The House has passed President Biden’s chief bill of legislation for his first term, the Build Back Better Bill, which features all sorts of improvements to citizens’ healthcare and childcare but also other more partisan agenda items, such as assistance for climate change.

As we wait to see if the bill makes it through the Senate, CNN has recently posted 10 things you didn’t know are in the Democrats’ Build Back Better Bill, but before we look at those aspects, let us dive into the basics of the bill.

New York Senator Chuck Schumer has called federal paid family and medical leave, one of the most important planks of the bill, featuring benefits for both newborn and elder care of up to four weeks. Additionally, one of the highly promoted aspects is the universal pre-K as well as an enhanced child tax credit.

Additional facets include continued expansions to the federal subsidies of the Affordable Care Act, continuing to provide millions of Americans with affordable or even free healthcare policies through ACA marketplaces, such as TrueCoverage. Many of these expansions were temporarily put into place as a part of the American Rescue Plan Act (ARPA) for COVID-19 and would need to be extended into 2022.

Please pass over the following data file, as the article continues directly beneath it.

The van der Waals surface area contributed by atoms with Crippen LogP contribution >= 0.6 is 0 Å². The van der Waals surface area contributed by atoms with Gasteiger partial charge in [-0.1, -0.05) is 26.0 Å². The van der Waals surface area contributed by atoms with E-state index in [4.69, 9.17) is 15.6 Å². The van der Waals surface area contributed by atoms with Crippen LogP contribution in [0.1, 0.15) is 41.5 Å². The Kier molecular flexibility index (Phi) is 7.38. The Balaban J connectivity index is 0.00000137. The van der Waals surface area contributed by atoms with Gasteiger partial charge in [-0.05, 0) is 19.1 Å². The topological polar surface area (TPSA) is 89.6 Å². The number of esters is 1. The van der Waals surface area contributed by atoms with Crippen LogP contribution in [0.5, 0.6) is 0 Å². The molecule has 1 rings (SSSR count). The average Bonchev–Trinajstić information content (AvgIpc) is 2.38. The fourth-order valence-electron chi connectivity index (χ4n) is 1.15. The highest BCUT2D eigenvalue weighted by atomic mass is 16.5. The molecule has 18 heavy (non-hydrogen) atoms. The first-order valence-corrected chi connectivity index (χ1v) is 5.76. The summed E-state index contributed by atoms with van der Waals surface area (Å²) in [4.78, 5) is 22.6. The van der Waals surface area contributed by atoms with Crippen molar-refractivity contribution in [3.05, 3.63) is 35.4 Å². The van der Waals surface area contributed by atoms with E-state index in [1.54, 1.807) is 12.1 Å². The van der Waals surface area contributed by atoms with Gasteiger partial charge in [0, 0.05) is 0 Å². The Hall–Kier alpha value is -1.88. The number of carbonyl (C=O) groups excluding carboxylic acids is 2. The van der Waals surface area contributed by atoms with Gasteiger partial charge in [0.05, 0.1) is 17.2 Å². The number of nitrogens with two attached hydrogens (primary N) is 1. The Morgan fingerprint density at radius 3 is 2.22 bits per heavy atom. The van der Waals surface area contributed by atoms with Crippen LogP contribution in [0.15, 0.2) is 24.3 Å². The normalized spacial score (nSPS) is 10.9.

There are several prescription drug coverage elements to the Bill, including a $35 per month cap on insulin costs for both Medicare recipients as well as the privately insured. Insulin, which costs under $10 to manufacture, has recently sky-rocketed to prices as high as $1,000 per month. Beyond insulin, there would be a $2,000 cap on out-of-pocket costs for seniors for all drugs covered under Medicare

Another aspect of the bill would provide millions of families with funds for lunches over the summer when many poorer students on free breakfast and/or lunch during the school year often suffer. Once again, this is currently a temporary benefit of the pandemic looking to be extended.

Another change in the bill extends Medicaid coverage to new mothers for 12 months postpartum instead of the current 60-day minimum nationwide. Medicaid currently supports more than 42 percent of U.S. births, but maternal mortality remains high in the country, particularly for women of color. This aspect of the bill aims to get approximately three-quarters of a million mothers annually the long-term healthcare they need.

There are even more aspects to the bill you likely did not know, from tax credits for the purchase of an e-bike down to local news stations, read more on CNN:

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